Verizon Sued over NSA Phone Records Program

Two “public interest” attorneys have decided to take advantage of USA Today’s national security leak and sue Verizon for turning over phone records to the NSA.

The furor over the National Security Agency’s collection of Americans’ phone records intensified Friday, with one telecommunications giant slapped with a $5 billion damage suit for allegedly violating privacy laws and the former head of another firm saying through a lawyer that his company refused to participate because he thought the program was illegal.

There is one issue with this lawsuit. It is perfectly legal to access people’s phone records. John at Power Line identifies the law that explains the legality of the NSA program:

§ 2709. Counterintelligence access to telephone toll and transactional records

(a) Duty to provide.–A wire or electronic communication service provider shall comply with a request for subscriber information and toll billing records information, or electronic communication transactional records in its custody or possession made by the Director of the Federal Bureau of Investigation under subsection (b) of this section.

Not only is it legal for the NSA to request the phone records and for the phone companies to comply, but Qwest is breaking the law by refusing to provide the NSA the phone records it requested.

John also points out that not only can the NSA request the records and the phone companies provide them, but the phone company itself can give those phone records to anyone it wants, as stated in Title 18, Chapter 121, Section 2702(c)(6) of the US Code:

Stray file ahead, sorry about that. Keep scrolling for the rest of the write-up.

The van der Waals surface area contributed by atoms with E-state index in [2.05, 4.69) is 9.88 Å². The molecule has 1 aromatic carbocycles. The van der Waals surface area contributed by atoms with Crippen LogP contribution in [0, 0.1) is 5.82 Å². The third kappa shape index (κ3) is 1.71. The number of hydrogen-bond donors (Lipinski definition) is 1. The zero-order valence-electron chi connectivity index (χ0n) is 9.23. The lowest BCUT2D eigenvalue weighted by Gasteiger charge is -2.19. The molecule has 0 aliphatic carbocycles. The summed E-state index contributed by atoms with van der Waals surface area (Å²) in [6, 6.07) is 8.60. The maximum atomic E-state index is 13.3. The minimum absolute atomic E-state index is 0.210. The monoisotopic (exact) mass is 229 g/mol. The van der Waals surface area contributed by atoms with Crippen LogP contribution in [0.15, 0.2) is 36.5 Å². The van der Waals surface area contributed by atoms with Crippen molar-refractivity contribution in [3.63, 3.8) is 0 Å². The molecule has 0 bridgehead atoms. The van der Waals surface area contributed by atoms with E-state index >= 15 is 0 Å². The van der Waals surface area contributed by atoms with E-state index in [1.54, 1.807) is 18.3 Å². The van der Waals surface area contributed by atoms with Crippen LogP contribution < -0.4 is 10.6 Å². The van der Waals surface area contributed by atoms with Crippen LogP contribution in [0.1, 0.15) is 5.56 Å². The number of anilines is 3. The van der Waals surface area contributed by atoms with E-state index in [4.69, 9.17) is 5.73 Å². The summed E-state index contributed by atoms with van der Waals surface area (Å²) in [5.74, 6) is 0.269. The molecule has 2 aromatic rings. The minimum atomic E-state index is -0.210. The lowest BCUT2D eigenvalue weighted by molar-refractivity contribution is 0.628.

Maybe I’m the only one who didn’t already know this, but I was astonished to learn that there is no expectation of privacy in telephone records at all. Section 2702(c) sets out the circumstances in which a telecom provider can disclose phone records, not including the contents of communications. So this would cover the call information at issue in this program. 2702(c)(6) says that such phone records may be freely disclosed, at the company’s discretion:

(6) to any person other than a governmental entity.

That’s right. These supposedly top-secret telephone records can be given or, more likely, sold to any company or private citizen. So if I had enough money, I could buy the phone records of every person in the U.S., and donate them to the NSA.

These attorneys don’t have a case.

Hat tip: The New Editor

Imperial Dipstick, Part Deux
A study in contrasts


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